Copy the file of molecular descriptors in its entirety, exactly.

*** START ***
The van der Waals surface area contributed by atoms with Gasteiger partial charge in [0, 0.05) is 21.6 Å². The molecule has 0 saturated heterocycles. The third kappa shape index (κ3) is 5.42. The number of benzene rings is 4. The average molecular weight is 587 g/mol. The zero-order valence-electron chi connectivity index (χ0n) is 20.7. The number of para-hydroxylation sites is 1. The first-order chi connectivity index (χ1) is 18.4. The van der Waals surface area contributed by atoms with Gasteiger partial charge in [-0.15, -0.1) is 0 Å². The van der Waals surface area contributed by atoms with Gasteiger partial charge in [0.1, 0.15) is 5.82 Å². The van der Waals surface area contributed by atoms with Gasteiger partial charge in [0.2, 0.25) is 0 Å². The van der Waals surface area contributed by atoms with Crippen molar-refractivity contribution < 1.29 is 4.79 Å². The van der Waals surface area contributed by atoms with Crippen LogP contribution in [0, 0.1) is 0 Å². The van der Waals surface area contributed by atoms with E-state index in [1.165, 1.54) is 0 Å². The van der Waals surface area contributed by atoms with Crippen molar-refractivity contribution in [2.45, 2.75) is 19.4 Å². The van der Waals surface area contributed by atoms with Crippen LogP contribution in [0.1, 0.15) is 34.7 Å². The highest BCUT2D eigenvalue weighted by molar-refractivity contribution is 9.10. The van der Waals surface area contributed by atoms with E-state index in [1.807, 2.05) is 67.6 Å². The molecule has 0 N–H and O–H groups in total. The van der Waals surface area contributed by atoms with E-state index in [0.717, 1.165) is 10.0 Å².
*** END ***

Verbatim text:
The van der Waals surface area contributed by atoms with Gasteiger partial charge in [0, 0.05) is 21.6 Å². The molecule has 0 saturated heterocycles. The third kappa shape index (κ3) is 5.42. The number of benzene rings is 4. The average molecular weight is 587 g/mol. The zero-order valence-electron chi connectivity index (χ0n) is 20.7. The number of para-hydroxylation sites is 1. The first-order chi connectivity index (χ1) is 18.4. The van der Waals surface area contributed by atoms with Gasteiger partial charge in [-0.15, -0.1) is 0 Å². The van der Waals surface area contributed by atoms with Gasteiger partial charge in [0.1, 0.15) is 5.82 Å². The van der Waals surface area contributed by atoms with Gasteiger partial charge in [0.2, 0.25) is 0 Å². The van der Waals surface area contributed by atoms with Crippen molar-refractivity contribution < 1.29 is 4.79 Å². The van der Waals surface area contributed by atoms with Crippen LogP contribution in [0, 0.1) is 0 Å². The van der Waals surface area contributed by atoms with E-state index in [1.165, 1.54) is 0 Å². The van der Waals surface area contributed by atoms with Crippen molar-refractivity contribution in [2.45, 2.75) is 19.4 Å². The van der Waals surface area contributed by atoms with Crippen LogP contribution in [0.1, 0.15) is 34.7 Å². The highest BCUT2D eigenvalue weighted by molar-refractivity contribution is 9.10. The van der Waals surface area contributed by atoms with E-state index in [1.807, 2.05) is 67.6 Å². The molecule has 0 N–H and O–H groups in total. The van der Waals surface area contributed by atoms with E-state index in [0.717, 1.165) is 10.0 Å².